Ideas and products to improve your business. What do they offer that will substantially improve your business?

Market information. Vendor-partners have access to good information about the market. How’s it going? Are industry shipments up? If so (or not) why? What do they see that you don’t?

Customers and new business. Your vendor-partners know people who need your products and services. Do your vendor-partner employees live near you? Do they need HVAC services? Could your vendor-partner help with marketing to get more business for you?

Training. Your vendor-partners should offer you and your team training. Not JUST product training on their products, but also training on how to SELL their products, and how to market their products.

Information about competitors. Vendor-partners have competitive information that you don’t. They should be able to give you information about your competitors and the competitive landscape.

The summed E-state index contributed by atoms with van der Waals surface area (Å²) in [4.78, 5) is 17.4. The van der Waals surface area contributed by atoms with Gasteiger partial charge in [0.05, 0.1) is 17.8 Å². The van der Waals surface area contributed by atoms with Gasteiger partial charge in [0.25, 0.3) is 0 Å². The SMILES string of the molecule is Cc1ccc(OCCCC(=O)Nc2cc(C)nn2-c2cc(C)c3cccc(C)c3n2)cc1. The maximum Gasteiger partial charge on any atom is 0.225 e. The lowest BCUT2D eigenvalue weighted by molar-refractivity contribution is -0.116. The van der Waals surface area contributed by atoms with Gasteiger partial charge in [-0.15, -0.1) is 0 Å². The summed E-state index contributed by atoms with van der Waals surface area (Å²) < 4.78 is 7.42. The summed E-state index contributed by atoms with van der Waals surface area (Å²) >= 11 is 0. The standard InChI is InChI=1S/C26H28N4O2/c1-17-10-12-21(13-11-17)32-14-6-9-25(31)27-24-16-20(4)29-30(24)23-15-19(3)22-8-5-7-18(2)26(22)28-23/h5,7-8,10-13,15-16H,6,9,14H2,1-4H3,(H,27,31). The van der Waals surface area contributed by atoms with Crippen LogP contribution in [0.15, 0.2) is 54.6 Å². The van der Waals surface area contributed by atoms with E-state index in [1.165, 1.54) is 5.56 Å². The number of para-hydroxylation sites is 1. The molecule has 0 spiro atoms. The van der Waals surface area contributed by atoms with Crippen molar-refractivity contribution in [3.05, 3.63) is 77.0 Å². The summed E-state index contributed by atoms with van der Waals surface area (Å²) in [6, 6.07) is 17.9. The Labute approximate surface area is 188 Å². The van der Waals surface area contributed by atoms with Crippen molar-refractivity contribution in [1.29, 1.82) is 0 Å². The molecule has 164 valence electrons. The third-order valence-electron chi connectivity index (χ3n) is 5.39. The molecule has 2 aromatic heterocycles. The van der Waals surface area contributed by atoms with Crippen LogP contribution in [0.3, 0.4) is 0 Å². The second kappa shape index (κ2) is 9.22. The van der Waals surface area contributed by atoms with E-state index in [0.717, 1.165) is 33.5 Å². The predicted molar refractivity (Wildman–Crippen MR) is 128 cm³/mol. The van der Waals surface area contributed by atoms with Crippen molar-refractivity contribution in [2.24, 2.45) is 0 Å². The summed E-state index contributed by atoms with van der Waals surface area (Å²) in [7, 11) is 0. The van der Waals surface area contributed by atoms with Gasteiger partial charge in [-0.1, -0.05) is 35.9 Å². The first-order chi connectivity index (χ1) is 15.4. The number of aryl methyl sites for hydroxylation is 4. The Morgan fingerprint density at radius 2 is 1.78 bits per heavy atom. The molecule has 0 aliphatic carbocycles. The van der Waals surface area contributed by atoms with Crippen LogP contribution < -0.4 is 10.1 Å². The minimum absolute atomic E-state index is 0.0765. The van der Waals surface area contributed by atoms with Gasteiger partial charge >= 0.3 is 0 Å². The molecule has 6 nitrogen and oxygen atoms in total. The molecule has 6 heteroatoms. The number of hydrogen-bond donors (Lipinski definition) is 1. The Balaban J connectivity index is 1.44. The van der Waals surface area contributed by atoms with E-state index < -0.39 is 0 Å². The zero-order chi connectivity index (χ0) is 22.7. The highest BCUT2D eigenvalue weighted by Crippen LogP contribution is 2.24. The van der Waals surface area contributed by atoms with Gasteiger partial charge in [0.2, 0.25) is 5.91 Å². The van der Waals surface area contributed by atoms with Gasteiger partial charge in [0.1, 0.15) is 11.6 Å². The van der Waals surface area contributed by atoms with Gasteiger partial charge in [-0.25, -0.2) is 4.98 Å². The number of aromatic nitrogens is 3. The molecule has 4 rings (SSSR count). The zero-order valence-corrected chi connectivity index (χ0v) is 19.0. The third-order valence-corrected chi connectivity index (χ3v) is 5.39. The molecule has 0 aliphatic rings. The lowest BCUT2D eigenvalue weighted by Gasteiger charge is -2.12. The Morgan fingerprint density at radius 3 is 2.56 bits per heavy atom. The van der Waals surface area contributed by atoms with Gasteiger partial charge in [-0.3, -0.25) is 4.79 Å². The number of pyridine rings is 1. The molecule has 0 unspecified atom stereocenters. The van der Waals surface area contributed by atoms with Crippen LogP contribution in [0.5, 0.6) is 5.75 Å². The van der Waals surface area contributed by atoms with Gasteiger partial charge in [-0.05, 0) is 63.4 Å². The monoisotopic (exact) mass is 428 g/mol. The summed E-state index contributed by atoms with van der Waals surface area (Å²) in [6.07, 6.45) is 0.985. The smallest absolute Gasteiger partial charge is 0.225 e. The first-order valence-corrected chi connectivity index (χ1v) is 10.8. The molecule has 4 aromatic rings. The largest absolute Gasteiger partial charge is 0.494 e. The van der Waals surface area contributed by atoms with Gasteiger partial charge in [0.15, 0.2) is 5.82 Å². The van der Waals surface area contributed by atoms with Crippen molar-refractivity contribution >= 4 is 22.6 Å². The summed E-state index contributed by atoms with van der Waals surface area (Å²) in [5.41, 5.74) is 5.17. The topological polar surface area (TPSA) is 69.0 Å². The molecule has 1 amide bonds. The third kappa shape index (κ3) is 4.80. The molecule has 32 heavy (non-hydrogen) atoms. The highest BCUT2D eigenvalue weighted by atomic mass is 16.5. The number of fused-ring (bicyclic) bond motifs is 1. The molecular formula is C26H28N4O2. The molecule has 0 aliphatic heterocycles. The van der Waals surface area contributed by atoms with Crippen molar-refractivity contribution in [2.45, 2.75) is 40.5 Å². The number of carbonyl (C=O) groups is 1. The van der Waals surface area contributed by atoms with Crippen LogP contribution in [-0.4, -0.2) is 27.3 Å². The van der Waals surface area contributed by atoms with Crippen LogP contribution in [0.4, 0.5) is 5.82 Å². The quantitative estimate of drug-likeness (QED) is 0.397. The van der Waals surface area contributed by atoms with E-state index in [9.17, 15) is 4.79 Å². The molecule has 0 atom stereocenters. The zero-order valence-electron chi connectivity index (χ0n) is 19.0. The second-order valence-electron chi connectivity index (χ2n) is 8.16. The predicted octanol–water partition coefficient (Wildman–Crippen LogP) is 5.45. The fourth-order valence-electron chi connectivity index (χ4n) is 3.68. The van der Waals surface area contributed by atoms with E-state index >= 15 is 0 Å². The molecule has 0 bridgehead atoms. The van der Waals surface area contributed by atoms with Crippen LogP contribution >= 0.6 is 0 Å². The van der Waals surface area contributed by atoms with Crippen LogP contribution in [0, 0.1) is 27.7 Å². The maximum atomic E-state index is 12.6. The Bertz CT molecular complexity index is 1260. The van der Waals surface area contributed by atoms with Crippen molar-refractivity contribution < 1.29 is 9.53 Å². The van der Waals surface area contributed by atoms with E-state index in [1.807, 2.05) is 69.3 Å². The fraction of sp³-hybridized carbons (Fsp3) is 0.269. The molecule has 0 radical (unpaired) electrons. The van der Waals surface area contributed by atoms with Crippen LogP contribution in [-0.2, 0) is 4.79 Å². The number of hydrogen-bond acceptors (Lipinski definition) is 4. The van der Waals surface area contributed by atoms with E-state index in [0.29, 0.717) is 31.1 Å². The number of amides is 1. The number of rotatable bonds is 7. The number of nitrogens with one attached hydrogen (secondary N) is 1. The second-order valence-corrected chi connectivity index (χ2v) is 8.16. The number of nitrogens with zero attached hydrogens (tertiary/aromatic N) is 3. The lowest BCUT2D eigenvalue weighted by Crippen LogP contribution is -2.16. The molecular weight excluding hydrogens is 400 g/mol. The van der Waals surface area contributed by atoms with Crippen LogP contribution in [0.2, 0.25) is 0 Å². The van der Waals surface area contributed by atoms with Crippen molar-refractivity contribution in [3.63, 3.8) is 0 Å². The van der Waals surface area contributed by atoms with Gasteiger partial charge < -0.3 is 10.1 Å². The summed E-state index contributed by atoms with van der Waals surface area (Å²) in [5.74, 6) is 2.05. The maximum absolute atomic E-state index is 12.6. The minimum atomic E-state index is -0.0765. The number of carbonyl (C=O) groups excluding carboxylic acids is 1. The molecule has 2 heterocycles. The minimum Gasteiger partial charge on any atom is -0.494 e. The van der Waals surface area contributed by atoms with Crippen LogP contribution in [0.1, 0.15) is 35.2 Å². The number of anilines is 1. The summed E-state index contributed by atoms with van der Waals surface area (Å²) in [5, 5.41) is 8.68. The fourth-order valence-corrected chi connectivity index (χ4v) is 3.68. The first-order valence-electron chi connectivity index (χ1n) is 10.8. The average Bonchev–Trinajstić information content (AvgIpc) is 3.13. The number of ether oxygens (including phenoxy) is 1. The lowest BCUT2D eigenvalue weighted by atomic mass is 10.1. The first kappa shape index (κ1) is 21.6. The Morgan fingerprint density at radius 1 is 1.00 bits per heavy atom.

Employee leads. You need good employees. Can your vendor-partner help you find good employees? Do they have contacts you don’t? Ask them for referrals and contacts.

Other vendors & products. Your vendor-partner may know about other products and services you could use or should be offering.

A vendor-partner relationship is a two way street; you need to give just as you get. One good way to start is just to ask your vendor-partner what you can do for them. Here are some other ways to be a good partner to your vendor:

Pay what’s owed on time. This is kind of a basic rule, but many people don’t think about this. Not paying on time raises the costs for your vendor-partner as well as placing you in the category of a customer who is on shaky ground. If you want to be treated well, if you want the best pricing, if you want great service, pay on time!